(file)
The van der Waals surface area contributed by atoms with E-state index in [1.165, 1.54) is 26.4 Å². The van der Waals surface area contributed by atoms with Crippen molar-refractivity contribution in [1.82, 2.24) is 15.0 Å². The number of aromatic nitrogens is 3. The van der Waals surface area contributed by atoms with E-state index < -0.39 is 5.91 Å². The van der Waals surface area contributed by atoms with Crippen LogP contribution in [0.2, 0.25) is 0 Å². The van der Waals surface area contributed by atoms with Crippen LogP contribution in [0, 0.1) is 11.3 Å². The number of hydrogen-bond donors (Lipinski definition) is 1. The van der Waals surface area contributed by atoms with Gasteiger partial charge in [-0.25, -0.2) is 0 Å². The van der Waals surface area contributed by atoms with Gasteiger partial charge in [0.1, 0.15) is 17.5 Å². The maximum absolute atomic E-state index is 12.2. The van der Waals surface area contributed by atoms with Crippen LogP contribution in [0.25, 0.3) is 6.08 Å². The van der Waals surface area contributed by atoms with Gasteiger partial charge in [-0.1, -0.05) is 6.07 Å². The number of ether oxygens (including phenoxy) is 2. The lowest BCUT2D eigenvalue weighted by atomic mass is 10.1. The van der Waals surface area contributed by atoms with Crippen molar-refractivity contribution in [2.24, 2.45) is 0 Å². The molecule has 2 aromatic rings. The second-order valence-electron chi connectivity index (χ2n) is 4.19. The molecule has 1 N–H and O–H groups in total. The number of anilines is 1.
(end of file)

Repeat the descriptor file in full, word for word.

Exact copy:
The van der Waals surface area contributed by atoms with E-state index in [1.165, 1.54) is 26.4 Å². The van der Waals surface area contributed by atoms with Crippen molar-refractivity contribution in [1.82, 2.24) is 15.0 Å². The number of aromatic nitrogens is 3. The van der Waals surface area contributed by atoms with E-state index < -0.39 is 5.91 Å². The van der Waals surface area contributed by atoms with Crippen LogP contribution in [0.2, 0.25) is 0 Å². The van der Waals surface area contributed by atoms with Crippen LogP contribution in [0, 0.1) is 11.3 Å². The number of hydrogen-bond donors (Lipinski definition) is 1. The van der Waals surface area contributed by atoms with Gasteiger partial charge in [-0.25, -0.2) is 0 Å². The van der Waals surface area contributed by atoms with Gasteiger partial charge in [0.1, 0.15) is 17.5 Å². The maximum absolute atomic E-state index is 12.2. The van der Waals surface area contributed by atoms with Crippen LogP contribution in [0.25, 0.3) is 6.08 Å². The van der Waals surface area contributed by atoms with Gasteiger partial charge in [-0.1, -0.05) is 6.07 Å². The number of ether oxygens (including phenoxy) is 2. The lowest BCUT2D eigenvalue weighted by atomic mass is 10.1. The van der Waals surface area contributed by atoms with Crippen molar-refractivity contribution in [2.24, 2.45) is 0 Å². The molecule has 2 aromatic rings. The second-order valence-electron chi connectivity index (χ2n) is 4.19. The molecule has 1 N–H and O–H groups in total. The number of anilines is 1.